Spectacular succulent gardens at Pitzer College

Quite a few universities have an official botanical garden (like UC Berkeley) or arboretum (like UC Davis), but there’s only one I know where the entire campus is dedicated to plants: Pitzer College in the Southern California town of Claremont.

Ocotillo (Fouquieria splendens)

A private liberal arts college with about 1,100 students, Pitzer is part of the Claremont Colleges, a consortium of five undergraduate and two graduate schools all located on one integrated campus about 35 miles east of downtown Los Angeles. The entire campus is about 1 square mile in size, so all the colleges are within walking distance of each other. Most of them have fairly traditional landscaping—lawn, shrubs and trees—but Pitzer is different. Very different. All of Pitzer is one giant succulent garden.

Beautiful clump of Agave titanota next to Amazon lockers

The person who made it all happen is Joe Clements. The former curator of the Desert Garden at the Huntington in San Marino 25 miles up the road was hired by Pitzer College in 2000 as their grounds and arboretum manager. He immediately began to transform the conventional—and thirsty—plantings into a sustainable low-water landscape heavy on succulents as well as Mediterranean and California natives. (This April 2010 article from Pacific Horticulture Magazine by well-known garden writer Nan Sterman has a wealth of background information.)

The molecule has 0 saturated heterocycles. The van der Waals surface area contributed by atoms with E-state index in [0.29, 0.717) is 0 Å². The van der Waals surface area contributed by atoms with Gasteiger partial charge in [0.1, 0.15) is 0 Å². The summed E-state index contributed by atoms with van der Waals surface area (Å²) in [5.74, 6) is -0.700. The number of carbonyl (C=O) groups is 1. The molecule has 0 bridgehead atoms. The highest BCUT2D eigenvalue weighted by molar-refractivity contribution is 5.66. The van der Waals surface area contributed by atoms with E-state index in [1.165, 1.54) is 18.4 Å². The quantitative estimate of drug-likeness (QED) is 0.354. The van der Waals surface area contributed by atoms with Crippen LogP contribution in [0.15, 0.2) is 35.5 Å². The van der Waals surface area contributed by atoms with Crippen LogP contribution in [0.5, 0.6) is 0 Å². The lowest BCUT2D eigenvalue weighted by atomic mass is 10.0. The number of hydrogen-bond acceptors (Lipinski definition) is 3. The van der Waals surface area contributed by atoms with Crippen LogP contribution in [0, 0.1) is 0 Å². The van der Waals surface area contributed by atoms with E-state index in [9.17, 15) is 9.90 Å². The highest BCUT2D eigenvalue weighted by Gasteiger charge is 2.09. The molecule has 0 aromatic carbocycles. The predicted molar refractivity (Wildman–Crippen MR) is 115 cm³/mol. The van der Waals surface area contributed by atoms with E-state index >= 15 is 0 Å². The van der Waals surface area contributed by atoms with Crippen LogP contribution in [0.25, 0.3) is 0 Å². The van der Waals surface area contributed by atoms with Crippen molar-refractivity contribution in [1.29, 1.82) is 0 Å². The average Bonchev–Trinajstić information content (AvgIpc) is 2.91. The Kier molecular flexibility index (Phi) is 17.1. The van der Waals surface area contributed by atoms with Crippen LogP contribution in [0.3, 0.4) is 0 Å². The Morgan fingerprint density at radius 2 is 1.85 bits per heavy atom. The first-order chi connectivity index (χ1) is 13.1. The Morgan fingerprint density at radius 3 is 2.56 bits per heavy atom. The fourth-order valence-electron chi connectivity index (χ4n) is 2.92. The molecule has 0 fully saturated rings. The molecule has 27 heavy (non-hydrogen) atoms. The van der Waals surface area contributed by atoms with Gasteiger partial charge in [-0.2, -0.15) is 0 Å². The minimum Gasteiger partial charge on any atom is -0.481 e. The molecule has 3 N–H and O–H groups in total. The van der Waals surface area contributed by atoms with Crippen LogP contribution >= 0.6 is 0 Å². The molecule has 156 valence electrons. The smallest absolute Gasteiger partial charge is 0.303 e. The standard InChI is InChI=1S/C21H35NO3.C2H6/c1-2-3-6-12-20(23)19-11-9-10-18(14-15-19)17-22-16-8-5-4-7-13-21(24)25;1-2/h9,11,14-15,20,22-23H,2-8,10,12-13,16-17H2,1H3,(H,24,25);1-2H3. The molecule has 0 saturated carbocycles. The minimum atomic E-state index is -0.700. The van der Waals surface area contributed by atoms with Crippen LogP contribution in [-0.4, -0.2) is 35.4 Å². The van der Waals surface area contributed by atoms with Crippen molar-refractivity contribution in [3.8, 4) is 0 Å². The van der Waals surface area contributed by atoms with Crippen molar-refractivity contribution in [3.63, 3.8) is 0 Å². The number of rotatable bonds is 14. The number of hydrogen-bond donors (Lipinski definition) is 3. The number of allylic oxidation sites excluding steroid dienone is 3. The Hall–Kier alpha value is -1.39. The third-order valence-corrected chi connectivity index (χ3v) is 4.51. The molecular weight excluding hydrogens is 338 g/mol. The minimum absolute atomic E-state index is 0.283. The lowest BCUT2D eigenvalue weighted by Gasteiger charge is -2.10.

Lobivia formosa

Today, virtually the entire campus of Pitzer College is part of John R. Rodman Arboretum, named after an environmental studies professor who promoted environmental awareness as early as the 1970s. The Rodman Arboretum encompasses several different areas, including the Outback Preserve, a living lab dedicated to restoring a rare alluvial fan sage scrub ecosystem on the edge of campus.

However, the main focus of my recent visit were the succulent-heavy plantings that dominate the central campus. According to a press release from Pitzer College, the drought-tolerant gardens designed by Joe Clements have been called “the most sophisticated and artfully presented collection of succulents, desert plants, and Mediterranean-climate plants outside of a botanical garden.”

Cyphostemma juttae in front of ocotillo (Fouquieria splendens)

Joe Clements retired in 2015, but his legacy lives on. The Pitzer College website has a number of photos taken and annotated by Joe Clements (here), and many of the plants seen in these photos are still there—just much larger.

The campus of Pitzer College is small (34 acres), but there’s no reason larger university campuses couldn’t step up their game and convert what is often a drab and uninspiring landscape into something exciting.

Yucca rostrata and cardón (Pachycereus pringlei)

McConnell CenterYucca rostrata (left), Opuntia quimilo (right)